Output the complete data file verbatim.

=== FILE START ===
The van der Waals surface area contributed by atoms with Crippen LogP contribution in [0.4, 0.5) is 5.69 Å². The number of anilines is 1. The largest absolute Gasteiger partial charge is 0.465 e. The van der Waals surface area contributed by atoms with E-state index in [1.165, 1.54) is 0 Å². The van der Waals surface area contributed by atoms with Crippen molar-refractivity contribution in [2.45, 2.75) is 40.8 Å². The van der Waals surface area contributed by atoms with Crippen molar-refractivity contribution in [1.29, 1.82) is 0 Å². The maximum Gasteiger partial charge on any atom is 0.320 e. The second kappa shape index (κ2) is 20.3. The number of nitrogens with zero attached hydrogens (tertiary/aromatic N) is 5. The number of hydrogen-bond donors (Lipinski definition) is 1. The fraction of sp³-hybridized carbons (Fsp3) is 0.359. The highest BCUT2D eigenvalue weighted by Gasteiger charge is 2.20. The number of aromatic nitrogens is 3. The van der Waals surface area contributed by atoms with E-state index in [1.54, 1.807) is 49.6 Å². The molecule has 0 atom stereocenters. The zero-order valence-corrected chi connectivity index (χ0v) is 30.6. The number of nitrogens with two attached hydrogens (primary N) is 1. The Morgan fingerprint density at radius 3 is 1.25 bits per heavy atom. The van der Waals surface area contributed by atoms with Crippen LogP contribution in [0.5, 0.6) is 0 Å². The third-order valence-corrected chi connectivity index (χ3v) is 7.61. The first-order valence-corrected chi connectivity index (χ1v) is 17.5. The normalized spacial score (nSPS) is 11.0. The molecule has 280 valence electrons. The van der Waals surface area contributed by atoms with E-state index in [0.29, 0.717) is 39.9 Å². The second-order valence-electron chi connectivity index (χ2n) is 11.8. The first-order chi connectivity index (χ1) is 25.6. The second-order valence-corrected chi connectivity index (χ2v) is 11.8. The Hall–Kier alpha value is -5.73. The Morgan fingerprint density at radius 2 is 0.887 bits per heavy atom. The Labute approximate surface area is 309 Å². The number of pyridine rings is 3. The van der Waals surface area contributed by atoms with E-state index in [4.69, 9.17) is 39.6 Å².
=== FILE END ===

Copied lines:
The van der Waals surface area contributed by atoms with Crippen LogP contribution in [0.4, 0.5) is 5.69 Å². The number of anilines is 1. The largest absolute Gasteiger partial charge is 0.465 e. The van der Waals surface area contributed by atoms with E-state index in [1.165, 1.54) is 0 Å². The van der Waals surface area contributed by atoms with Crippen molar-refractivity contribution in [2.45, 2.75) is 40.8 Å². The van der Waals surface area contributed by atoms with Crippen molar-refractivity contribution in [1.29, 1.82) is 0 Å². The maximum Gasteiger partial charge on any atom is 0.320 e. The second kappa shape index (κ2) is 20.3. The number of nitrogens with zero attached hydrogens (tertiary/aromatic N) is 5. The number of hydrogen-bond donors (Lipinski definition) is 1. The fraction of sp³-hybridized carbons (Fsp3) is 0.359. The highest BCUT2D eigenvalue weighted by Gasteiger charge is 2.20. The number of aromatic nitrogens is 3. The van der Waals surface area contributed by atoms with E-state index in [1.54, 1.807) is 49.6 Å². The molecule has 0 atom stereocenters. The zero-order valence-corrected chi connectivity index (χ0v) is 30.6. The number of nitrogens with two attached hydrogens (primary N) is 1. The Morgan fingerprint density at radius 3 is 1.25 bits per heavy atom. The van der Waals surface area contributed by atoms with Crippen LogP contribution in [0.5, 0.6) is 0 Å². The third-order valence-corrected chi connectivity index (χ3v) is 7.61. The first-order valence-corrected chi connectivity index (χ1v) is 17.5. The normalized spacial score (nSPS) is 11.0. The molecule has 280 valence electrons. The van der Waals surface area contributed by atoms with E-state index in [0.29, 0.717) is 39.9 Å². The second-order valence-electron chi connectivity index (χ2n) is 11.8. The first-order chi connectivity index (χ1) is 25.6. The second-order valence-corrected chi connectivity index (χ2v) is 11.8. The Hall–Kier alpha value is -5.73. The Morgan fingerprint density at radius 2 is 0.887 bits per heavy atom. The Labute approximate surface area is 309 Å². The number of pyridine rings is 3. The van der Waals surface area contributed by atoms with E-state index in [4.69, 9.17) is 39.6 Å².